“Second, monetary policy. In advanced economies, central banks should continue to support demand and boost confidence by easing financial conditions and ensuring the flow of credit to the real economy. For example, the U.S. Federal Reserve just announced further interest rate cuts, asset purchases, forward guidance and a drop in reserve requirements….

“Third, the regulatory response. Financial system supervisors should aim to maintain the balance between preserving financial stability, maintaining banking system soundness and sustaining economic activity. This crisis will stress test whether the changes made in the wake of the financial crisis will serve their purpose.”

Municipal Bond Blues — Bloomberg reported, “The coronavirus is crushing high-yield municipal bonds. Risky state and local government debt issued on behalf of airlines, oil companies, or backed by a national settlement with tobacco companies” declined 3% over two days by March 11 and "The riskiest municipal bonds [were] getting pulled into the financial market maelstrom. Ohio's tobacco-settlement-backed bonds, which soared soon after they were sold late last month, fell as much as 12.7% from their peak in just seven trading days… The yields on some junk-rated bonds backed by American Airlines Group Inc.'s terminal at John F. Kennedy International Airport have jumped by more than 3 percentage points since last week. And investors hit the exits on a $3.8 billion high-yield municipal ETF, marking the biggest one-day exodus from the fund since 2016."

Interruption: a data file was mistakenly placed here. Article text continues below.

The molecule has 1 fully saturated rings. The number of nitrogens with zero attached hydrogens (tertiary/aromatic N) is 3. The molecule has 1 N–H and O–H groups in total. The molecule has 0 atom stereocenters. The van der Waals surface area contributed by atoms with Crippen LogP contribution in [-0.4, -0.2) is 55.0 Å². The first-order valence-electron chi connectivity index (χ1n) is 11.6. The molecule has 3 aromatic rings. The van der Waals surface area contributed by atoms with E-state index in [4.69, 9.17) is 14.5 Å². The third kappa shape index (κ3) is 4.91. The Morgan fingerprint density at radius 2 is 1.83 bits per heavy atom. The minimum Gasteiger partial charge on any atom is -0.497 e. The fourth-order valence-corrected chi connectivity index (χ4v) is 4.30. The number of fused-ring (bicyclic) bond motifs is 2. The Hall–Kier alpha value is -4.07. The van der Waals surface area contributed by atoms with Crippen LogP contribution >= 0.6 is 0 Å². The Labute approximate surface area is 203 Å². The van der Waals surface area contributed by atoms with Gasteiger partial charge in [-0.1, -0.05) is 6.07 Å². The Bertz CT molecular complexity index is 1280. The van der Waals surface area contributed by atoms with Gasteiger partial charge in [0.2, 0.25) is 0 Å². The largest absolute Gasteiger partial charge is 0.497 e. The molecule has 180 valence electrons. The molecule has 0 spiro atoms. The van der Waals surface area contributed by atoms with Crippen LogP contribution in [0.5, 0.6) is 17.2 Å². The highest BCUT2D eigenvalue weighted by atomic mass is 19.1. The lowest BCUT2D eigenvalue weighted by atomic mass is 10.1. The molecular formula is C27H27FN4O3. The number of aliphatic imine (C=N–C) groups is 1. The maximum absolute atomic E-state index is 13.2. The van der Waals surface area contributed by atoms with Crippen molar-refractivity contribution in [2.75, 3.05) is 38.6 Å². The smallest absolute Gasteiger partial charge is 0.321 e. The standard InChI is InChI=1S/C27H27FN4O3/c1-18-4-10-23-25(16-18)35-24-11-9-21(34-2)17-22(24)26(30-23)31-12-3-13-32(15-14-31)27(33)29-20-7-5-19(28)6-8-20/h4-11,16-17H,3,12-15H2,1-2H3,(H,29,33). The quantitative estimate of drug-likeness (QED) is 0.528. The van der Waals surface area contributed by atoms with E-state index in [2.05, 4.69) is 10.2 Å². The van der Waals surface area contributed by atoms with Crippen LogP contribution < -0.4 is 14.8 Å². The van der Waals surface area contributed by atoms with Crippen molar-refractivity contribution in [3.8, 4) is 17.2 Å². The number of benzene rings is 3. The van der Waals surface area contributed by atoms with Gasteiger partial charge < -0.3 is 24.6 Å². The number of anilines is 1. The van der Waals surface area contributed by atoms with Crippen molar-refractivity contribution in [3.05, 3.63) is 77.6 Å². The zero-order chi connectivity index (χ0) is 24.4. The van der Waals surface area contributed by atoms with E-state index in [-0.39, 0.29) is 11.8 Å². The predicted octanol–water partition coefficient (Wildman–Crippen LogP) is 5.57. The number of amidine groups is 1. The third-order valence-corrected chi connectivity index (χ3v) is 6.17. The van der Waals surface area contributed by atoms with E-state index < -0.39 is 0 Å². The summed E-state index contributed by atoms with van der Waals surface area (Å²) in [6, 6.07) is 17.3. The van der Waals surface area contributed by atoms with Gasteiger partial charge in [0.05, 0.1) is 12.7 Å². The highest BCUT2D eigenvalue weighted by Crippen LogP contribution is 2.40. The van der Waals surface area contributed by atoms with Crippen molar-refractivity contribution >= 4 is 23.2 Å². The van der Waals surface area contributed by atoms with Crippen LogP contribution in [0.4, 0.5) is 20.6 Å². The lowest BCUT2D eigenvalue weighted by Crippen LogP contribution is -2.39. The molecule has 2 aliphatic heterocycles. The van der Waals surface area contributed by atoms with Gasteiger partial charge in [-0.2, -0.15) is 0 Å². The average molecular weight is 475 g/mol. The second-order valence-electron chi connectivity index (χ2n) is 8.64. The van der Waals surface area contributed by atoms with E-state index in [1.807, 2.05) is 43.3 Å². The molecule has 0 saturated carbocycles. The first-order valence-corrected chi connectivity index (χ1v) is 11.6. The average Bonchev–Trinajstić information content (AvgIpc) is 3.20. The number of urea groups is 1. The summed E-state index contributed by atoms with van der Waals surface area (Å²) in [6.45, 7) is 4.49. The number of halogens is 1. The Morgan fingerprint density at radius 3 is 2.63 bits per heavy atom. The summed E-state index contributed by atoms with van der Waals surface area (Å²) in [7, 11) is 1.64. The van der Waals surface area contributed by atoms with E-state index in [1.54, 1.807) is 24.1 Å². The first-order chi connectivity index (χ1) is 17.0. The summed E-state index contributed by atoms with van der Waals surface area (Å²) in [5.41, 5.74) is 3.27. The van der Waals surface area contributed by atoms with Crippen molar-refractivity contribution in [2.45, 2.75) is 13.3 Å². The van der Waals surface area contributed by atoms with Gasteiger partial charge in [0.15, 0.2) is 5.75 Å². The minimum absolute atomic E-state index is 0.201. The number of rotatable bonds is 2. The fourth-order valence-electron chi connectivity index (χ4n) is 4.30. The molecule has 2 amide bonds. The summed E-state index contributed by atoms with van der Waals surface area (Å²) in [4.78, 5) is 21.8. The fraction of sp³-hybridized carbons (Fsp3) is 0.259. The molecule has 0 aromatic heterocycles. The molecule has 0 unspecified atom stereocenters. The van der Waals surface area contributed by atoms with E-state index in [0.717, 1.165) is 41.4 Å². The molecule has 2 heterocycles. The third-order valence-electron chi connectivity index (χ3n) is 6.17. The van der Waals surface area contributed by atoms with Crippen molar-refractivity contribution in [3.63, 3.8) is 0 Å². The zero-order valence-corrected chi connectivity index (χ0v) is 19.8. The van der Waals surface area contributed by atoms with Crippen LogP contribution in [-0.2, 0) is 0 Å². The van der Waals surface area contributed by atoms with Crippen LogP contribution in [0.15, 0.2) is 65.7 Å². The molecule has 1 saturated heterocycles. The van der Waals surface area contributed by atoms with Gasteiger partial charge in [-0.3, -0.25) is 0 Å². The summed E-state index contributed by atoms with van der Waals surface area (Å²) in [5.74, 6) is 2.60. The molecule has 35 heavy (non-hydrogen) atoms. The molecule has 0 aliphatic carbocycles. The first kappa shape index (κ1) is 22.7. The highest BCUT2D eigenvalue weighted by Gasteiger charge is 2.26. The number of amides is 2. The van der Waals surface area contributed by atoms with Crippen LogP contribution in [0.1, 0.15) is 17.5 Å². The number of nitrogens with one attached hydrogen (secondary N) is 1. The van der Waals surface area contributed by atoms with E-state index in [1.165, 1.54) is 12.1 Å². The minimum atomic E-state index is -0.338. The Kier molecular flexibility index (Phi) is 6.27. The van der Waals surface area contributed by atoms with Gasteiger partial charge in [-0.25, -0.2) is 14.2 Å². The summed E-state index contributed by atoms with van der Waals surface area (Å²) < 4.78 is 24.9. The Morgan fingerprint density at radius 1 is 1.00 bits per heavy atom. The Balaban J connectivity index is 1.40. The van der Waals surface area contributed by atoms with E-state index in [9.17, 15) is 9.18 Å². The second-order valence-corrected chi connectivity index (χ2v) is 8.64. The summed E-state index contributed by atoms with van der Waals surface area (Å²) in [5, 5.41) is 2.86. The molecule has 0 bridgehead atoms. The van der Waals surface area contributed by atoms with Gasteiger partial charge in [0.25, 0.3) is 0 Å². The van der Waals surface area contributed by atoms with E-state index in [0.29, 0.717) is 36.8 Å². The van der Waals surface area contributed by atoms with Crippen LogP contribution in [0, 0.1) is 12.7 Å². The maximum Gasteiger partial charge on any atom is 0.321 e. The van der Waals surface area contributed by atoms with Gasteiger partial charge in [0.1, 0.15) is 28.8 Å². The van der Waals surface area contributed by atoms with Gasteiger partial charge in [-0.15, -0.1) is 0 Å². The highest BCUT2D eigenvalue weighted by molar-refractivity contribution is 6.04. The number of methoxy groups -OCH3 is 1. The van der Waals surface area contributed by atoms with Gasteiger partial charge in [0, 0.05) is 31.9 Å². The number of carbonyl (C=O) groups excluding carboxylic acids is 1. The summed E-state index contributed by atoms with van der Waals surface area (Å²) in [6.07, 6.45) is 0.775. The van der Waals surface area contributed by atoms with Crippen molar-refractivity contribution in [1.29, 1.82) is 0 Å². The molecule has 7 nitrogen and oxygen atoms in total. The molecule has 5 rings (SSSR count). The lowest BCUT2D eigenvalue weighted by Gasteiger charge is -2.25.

Money Moves in State Houses  The Massachusetts House approved HB 4508 to raise taxes or fees on gasoline, corporations, ride-hailing services and vehicle purchases by rental car companies as a way to generate up to $612 million per year for transportation infrastructure. The Senate awaits.

Alabama Gov. Kay Ivey ignored objections of the mayors of the state’s 10 largest cities in signing HB 147 that requires local governments to get legislative approval before imposing new occupational taxes. The measure blocks a 1 percent tax adopted by the city of Montgomery in January.

Market Dip Costs Alaska Permanent Fund $2.8 Billion: The Alaska Permanent Fund announced that the ongoing market slump commonly blamed on fears over the coronavirus has cost the Fund $2.8 billion, or roughly 2.4 percent of its value. 

Public Budget Hearings in the Age of Social Distancing — Many organizations have answered the call to help out during the response to the coronavirus. Among them is an offer from Balancing Act, the maker of online public budget simulations for government, to use its software for free until June 30 to satisfy the requirement for providing a meaningful public budget hearing experience during a time of social distancing. This is not an ad, or an affiliate link. If you are interested, contact Balancing Act directly here.

Paul W. Taylor is the Senior Editor for e.Republic Editorial and of its flagship titles - Governing and Government Technology. He can be reached at or on Twitter at @pwtaylor.